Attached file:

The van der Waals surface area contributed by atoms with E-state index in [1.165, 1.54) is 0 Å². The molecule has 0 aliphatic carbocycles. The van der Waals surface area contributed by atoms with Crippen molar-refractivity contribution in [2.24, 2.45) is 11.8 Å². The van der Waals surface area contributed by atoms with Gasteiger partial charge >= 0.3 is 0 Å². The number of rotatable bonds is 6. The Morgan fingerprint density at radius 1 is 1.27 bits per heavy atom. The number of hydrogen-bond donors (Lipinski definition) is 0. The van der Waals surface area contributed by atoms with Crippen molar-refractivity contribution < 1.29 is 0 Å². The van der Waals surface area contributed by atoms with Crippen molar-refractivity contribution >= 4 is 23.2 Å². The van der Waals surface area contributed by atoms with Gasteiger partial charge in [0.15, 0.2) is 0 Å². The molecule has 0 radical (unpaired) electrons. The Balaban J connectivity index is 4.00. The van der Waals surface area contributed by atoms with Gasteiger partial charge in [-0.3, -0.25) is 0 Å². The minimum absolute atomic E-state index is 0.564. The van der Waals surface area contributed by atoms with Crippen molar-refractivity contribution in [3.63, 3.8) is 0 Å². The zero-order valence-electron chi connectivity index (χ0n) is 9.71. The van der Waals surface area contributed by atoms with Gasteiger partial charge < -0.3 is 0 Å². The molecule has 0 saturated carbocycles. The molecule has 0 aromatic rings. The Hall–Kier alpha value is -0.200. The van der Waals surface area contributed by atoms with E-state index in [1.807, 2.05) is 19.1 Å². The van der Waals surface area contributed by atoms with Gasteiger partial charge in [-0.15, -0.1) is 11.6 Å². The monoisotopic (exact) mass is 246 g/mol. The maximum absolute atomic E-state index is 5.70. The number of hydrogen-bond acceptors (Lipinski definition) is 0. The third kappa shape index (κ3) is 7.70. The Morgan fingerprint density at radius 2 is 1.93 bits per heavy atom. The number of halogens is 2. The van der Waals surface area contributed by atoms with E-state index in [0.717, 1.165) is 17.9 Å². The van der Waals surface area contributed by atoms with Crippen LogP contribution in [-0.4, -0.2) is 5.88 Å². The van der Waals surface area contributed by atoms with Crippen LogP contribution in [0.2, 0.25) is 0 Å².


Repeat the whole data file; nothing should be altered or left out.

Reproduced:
The van der Waals surface area contributed by atoms with E-state index in [1.165, 1.54) is 0 Å². The molecule has 0 aliphatic carbocycles. The van der Waals surface area contributed by atoms with Crippen molar-refractivity contribution in [2.24, 2.45) is 11.8 Å². The van der Waals surface area contributed by atoms with Gasteiger partial charge >= 0.3 is 0 Å². The number of rotatable bonds is 6. The Morgan fingerprint density at radius 1 is 1.27 bits per heavy atom. The number of hydrogen-bond donors (Lipinski definition) is 0. The van der Waals surface area contributed by atoms with Crippen molar-refractivity contribution < 1.29 is 0 Å². The van der Waals surface area contributed by atoms with Crippen molar-refractivity contribution >= 4 is 23.2 Å². The van der Waals surface area contributed by atoms with Gasteiger partial charge in [0.15, 0.2) is 0 Å². The molecule has 0 radical (unpaired) electrons. The Balaban J connectivity index is 4.00. The van der Waals surface area contributed by atoms with Gasteiger partial charge in [-0.3, -0.25) is 0 Å². The minimum absolute atomic E-state index is 0.564. The van der Waals surface area contributed by atoms with Crippen molar-refractivity contribution in [3.63, 3.8) is 0 Å². The zero-order valence-electron chi connectivity index (χ0n) is 9.71. The van der Waals surface area contributed by atoms with Gasteiger partial charge < -0.3 is 0 Å². The molecule has 0 saturated carbocycles. The molecule has 0 aromatic rings. The Hall–Kier alpha value is -0.200. The van der Waals surface area contributed by atoms with E-state index in [1.807, 2.05) is 19.1 Å². The van der Waals surface area contributed by atoms with Gasteiger partial charge in [-0.15, -0.1) is 11.6 Å². The monoisotopic (exact) mass is 246 g/mol. The maximum absolute atomic E-state index is 5.70. The number of hydrogen-bond acceptors (Lipinski definition) is 0. The third kappa shape index (κ3) is 7.70. The Morgan fingerprint density at radius 2 is 1.93 bits per heavy atom. The number of halogens is 2. The van der Waals surface area contributed by atoms with E-state index in [0.717, 1.165) is 17.9 Å². The van der Waals surface area contributed by atoms with Crippen LogP contribution in [-0.4, -0.2) is 5.88 Å². The van der Waals surface area contributed by atoms with Crippen LogP contribution in [0.2, 0.25) is 0 Å².